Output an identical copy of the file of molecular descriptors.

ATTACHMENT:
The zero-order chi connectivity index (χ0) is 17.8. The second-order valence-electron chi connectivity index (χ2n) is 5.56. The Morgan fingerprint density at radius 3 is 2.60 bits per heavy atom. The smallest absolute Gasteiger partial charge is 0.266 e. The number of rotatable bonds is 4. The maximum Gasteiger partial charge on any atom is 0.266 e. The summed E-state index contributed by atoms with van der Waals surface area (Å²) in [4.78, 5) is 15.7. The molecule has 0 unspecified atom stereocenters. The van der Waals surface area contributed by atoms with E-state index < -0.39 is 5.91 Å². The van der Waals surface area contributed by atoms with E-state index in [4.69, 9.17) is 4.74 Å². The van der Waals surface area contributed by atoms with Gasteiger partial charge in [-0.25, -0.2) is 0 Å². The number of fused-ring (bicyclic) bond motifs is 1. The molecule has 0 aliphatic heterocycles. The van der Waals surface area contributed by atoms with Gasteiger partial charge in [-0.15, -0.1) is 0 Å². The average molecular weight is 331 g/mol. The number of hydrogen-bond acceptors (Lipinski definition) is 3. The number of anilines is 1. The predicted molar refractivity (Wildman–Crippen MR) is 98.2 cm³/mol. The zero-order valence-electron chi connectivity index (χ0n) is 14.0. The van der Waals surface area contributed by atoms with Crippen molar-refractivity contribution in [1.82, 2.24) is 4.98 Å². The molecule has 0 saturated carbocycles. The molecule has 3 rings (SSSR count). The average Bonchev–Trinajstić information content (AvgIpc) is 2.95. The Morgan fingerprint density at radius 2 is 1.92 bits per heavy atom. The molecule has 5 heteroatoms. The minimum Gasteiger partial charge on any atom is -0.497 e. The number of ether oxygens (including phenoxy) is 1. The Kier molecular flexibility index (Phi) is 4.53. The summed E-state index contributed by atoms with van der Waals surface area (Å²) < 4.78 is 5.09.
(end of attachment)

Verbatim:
The zero-order chi connectivity index (χ0) is 17.8. The second-order valence-electron chi connectivity index (χ2n) is 5.56. The Morgan fingerprint density at radius 3 is 2.60 bits per heavy atom. The smallest absolute Gasteiger partial charge is 0.266 e. The number of rotatable bonds is 4. The maximum Gasteiger partial charge on any atom is 0.266 e. The summed E-state index contributed by atoms with van der Waals surface area (Å²) in [4.78, 5) is 15.7. The molecule has 0 unspecified atom stereocenters. The van der Waals surface area contributed by atoms with E-state index < -0.39 is 5.91 Å². The van der Waals surface area contributed by atoms with E-state index in [4.69, 9.17) is 4.74 Å². The van der Waals surface area contributed by atoms with Gasteiger partial charge in [-0.25, -0.2) is 0 Å². The number of fused-ring (bicyclic) bond motifs is 1. The molecule has 0 aliphatic heterocycles. The van der Waals surface area contributed by atoms with Gasteiger partial charge in [-0.15, -0.1) is 0 Å². The average molecular weight is 331 g/mol. The number of hydrogen-bond acceptors (Lipinski definition) is 3. The number of anilines is 1. The predicted molar refractivity (Wildman–Crippen MR) is 98.2 cm³/mol. The zero-order valence-electron chi connectivity index (χ0n) is 14.0. The van der Waals surface area contributed by atoms with Crippen molar-refractivity contribution in [1.82, 2.24) is 4.98 Å². The molecule has 0 saturated carbocycles. The molecule has 3 rings (SSSR count). The average Bonchev–Trinajstić information content (AvgIpc) is 2.95. The Morgan fingerprint density at radius 2 is 1.92 bits per heavy atom. The molecule has 5 heteroatoms. The minimum Gasteiger partial charge on any atom is -0.497 e. The number of ether oxygens (including phenoxy) is 1. The Kier molecular flexibility index (Phi) is 4.53. The summed E-state index contributed by atoms with van der Waals surface area (Å²) < 4.78 is 5.09.